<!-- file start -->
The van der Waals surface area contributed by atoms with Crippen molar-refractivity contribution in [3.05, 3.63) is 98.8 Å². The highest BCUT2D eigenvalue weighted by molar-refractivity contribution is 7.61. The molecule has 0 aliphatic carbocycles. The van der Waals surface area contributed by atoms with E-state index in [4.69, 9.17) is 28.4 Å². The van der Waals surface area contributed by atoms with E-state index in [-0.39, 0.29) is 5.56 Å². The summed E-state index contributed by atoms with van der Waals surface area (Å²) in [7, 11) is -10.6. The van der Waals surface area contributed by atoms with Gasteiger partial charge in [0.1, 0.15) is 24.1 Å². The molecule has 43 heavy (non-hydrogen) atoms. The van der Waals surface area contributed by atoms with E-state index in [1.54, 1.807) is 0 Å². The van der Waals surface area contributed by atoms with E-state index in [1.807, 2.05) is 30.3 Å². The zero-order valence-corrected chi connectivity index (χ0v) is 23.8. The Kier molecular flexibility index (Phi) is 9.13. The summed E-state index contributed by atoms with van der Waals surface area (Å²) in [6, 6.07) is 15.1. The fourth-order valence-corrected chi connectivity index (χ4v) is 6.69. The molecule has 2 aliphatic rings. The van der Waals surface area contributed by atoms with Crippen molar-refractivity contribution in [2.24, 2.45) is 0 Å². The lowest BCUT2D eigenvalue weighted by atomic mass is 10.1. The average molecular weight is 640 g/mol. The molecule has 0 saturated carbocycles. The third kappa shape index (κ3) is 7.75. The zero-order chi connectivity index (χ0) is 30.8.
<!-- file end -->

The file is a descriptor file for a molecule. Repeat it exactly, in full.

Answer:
The van der Waals surface area contributed by atoms with Crippen molar-refractivity contribution in [3.05, 3.63) is 98.8 Å². The highest BCUT2D eigenvalue weighted by molar-refractivity contribution is 7.61. The molecule has 0 aliphatic carbocycles. The van der Waals surface area contributed by atoms with E-state index in [4.69, 9.17) is 28.4 Å². The van der Waals surface area contributed by atoms with E-state index in [-0.39, 0.29) is 5.56 Å². The summed E-state index contributed by atoms with van der Waals surface area (Å²) in [7, 11) is -10.6. The van der Waals surface area contributed by atoms with Gasteiger partial charge in [0.1, 0.15) is 24.1 Å². The molecule has 43 heavy (non-hydrogen) atoms. The van der Waals surface area contributed by atoms with E-state index in [1.54, 1.807) is 0 Å². The van der Waals surface area contributed by atoms with E-state index in [1.807, 2.05) is 30.3 Å². The zero-order valence-corrected chi connectivity index (χ0v) is 23.8. The Kier molecular flexibility index (Phi) is 9.13. The summed E-state index contributed by atoms with van der Waals surface area (Å²) in [6, 6.07) is 15.1. The fourth-order valence-corrected chi connectivity index (χ4v) is 6.69. The molecule has 2 aliphatic rings. The van der Waals surface area contributed by atoms with Crippen molar-refractivity contribution in [2.24, 2.45) is 0 Å². The lowest BCUT2D eigenvalue weighted by atomic mass is 10.1. The average molecular weight is 640 g/mol. The molecule has 0 saturated carbocycles. The third kappa shape index (κ3) is 7.75. The zero-order chi connectivity index (χ0) is 30.8.